5 things Bitcoin is not

An exercise in the art of putting things in perspective.

1. Bitcoin is not efficient

In the Bitcoin electricity consumption index by the University of Cambridge, we can see the energy usage of the Bitcoin network in real-time.

The Bitcoin network currently uses more energy than Belgium in a year, but 76% of computers, who maintain the bitcoin network (aka miners) use renewable energy to do so. (Source: 3rd Global Cryptoasset benchmarking study)

This is due to the fact that Bitcoin is providing a large financial incentive to anyone able to maintain the network at an electricity cost below that of the market, generally renewable energy.

Bitcoin addresses the energy usage itself by running another network, or second layer, connected to it, aka the lightning network. This second network can make transactions without having to use the energy inefficiencies of the main network.

Cryptocurrency exchanges also provide second-layer functionality by not registering every transaction on the main network. They can take a bunch of transactions and only register a single transaction on the main bitcoin network (aka transaction batching). This causes the average transaction value to rise significantly.

The average transaction value of Bitcoin is more than 150 thousand dollars

(source: BitInfoCharts)

The main Bitcoin network is not the best for transactions, but it is an excellent security layer.

ENIAC, the first digital computer
ENIAC, the first digital computer wasn’t very energy efficient either.

Bitcoin, at age 12, is still very young. New technologies aren’t always the most efficient when they’re still young.

2. Bitcoin is not fast

The Bitcoin network can only handle about 7 transactions per second, not a whole lot compared to VISA’s claimed maximum of 24 000 transactions per second. On average, it also takes about 10 minutes for a transaction to be confirmed by the network. (source: Statista)

The Bitcoin lightning network, however, works very differently by using payment channels and is rather limited by technical factors we need not get into here (effective transaction routing and channel liquidity). What this means, is that the lightning network works better when more people are using it, just like the internet. Transactions on the lightning network already take just microseconds to seconds and can scale to billions of users. (source: The Bitcoin Lightning Network: Scalable Off-Chain Instant Payments)

3. Bitcoin is not cheap

Sending a bitcoin transaction will currently cost you about $12 per transaction, no matter how much you sent. (source: Ycharts) Transaction fees on the lightning network, however, are a lot cheaper at a base fee of $0.000228, no matter how much you send + $0.0000001 per $100 you send (source: 1ML statistics) These extremely low fees enable micropayments like pay per use e.g., pay per news article read, song listened to or very small donations to artists you like.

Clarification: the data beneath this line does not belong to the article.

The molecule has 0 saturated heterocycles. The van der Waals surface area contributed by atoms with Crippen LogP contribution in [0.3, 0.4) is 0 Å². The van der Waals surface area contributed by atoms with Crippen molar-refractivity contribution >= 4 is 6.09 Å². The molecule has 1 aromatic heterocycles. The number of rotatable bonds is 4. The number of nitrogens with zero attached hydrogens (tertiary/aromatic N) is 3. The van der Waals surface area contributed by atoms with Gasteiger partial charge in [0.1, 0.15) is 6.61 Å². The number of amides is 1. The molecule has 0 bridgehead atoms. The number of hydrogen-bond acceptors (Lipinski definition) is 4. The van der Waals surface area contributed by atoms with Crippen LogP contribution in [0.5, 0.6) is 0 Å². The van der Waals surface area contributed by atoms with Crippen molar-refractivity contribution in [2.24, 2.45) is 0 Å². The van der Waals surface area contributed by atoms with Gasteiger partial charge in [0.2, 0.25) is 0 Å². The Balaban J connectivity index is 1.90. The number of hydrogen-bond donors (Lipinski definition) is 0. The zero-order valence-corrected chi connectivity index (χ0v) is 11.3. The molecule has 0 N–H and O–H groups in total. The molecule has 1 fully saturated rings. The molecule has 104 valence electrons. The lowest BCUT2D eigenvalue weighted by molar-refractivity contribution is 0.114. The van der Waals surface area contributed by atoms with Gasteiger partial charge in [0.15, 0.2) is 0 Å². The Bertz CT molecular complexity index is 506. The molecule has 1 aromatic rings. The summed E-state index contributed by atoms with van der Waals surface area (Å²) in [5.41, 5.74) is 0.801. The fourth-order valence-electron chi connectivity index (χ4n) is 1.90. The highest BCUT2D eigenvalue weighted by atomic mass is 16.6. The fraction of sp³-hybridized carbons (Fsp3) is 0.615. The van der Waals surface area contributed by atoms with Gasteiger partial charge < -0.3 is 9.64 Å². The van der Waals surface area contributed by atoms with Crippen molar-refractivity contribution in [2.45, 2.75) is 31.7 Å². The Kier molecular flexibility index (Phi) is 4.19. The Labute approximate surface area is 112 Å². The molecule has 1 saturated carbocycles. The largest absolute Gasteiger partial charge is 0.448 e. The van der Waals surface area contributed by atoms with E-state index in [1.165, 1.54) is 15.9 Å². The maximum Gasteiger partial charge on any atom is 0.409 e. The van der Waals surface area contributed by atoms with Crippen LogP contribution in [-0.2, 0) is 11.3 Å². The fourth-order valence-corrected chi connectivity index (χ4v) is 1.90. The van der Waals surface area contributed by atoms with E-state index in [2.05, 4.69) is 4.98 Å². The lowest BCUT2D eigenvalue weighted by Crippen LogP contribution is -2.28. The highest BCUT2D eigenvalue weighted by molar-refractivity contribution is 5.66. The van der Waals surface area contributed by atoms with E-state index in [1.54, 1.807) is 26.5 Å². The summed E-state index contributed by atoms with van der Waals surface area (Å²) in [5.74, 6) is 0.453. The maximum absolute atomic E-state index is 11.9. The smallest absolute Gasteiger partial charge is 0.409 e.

4. Bitcoin is not gold 2.0

Bitcoiners often boast that bitcoin will replace gold as a store of value. Gold has been a very solid store of value for thousands of years because of its low and steady inflation rate (2%). Inflation is simply the amount of newly found and mined gold all over the world, which is added to the existing gold supply. Bitcoin is very different in the sense that there will only be 21 million Bitcoin ever and not a single more.

To realize how important this is, let’s do a little thought experiment. Imagine you own 100% of the gold supply, and you don’t buy any more of the newly mined gold. With a 2% inflation rate, after 100 years, you would be left with owning just 14.08% of the gold supply, and you lost >85% of your value. Bitcoin, on the other hand, maintains its supply forever.

5. Bitcoin is not volatile

The Bitcoin price in and of itself is very volatile, yes. But let’s look at a broader perspective. If one makes 25% profit on an investment, which sure sounds good, immediately other questions will arise. What was your initial investment? How much risk was involved? If you make such a profit percentage dealing drugs, it doesn’t sound as good anymore, because of all the risks involved, does it? On the other hand, if those profits are made investing in gold, it tells a very different story because it’s considered very low risk. This is why risk is an essential part of measuring volatility.

To truly grasp volatility we need a measure of the quality of returns, adjusted for risk. This is where the Sharpe ratio comes in. This ratio takes the return on investment (ROI) and divides it by risk. Where risk is calculated as the changeability (volatility) of ROI.

Sharpe ratio of Bitcoin (yellow) compared to gold, US stocks, US real estate, bonds and emerging currencies. (source: Woobull charts)

Bitcoin’s Sharpe ratio has been outperforming every other major asset class for years. We can see that Bitcoin is not volatile compared to its returns.

(bonus) Bitcoin has no intrinsic value

Nothing has intrinsic value; not your car, not your house, not your dog. Value is a purely subjective human judgement and not a physical property of things in our universe.

Many people still doubt Bitcoin because of a narrative that has been told by mainstream media and an insufficient knowledge of this new asset class. When you look at the facts, and put things into perspective, new insights arise. Make no mistake, this is a once in a millennium opportunity and a societal shift of unmatched proportions.

It makes sense for everyone to invest at least 10% of their investable money into Bitcoin.

Own Bitcoin, be your own bank.

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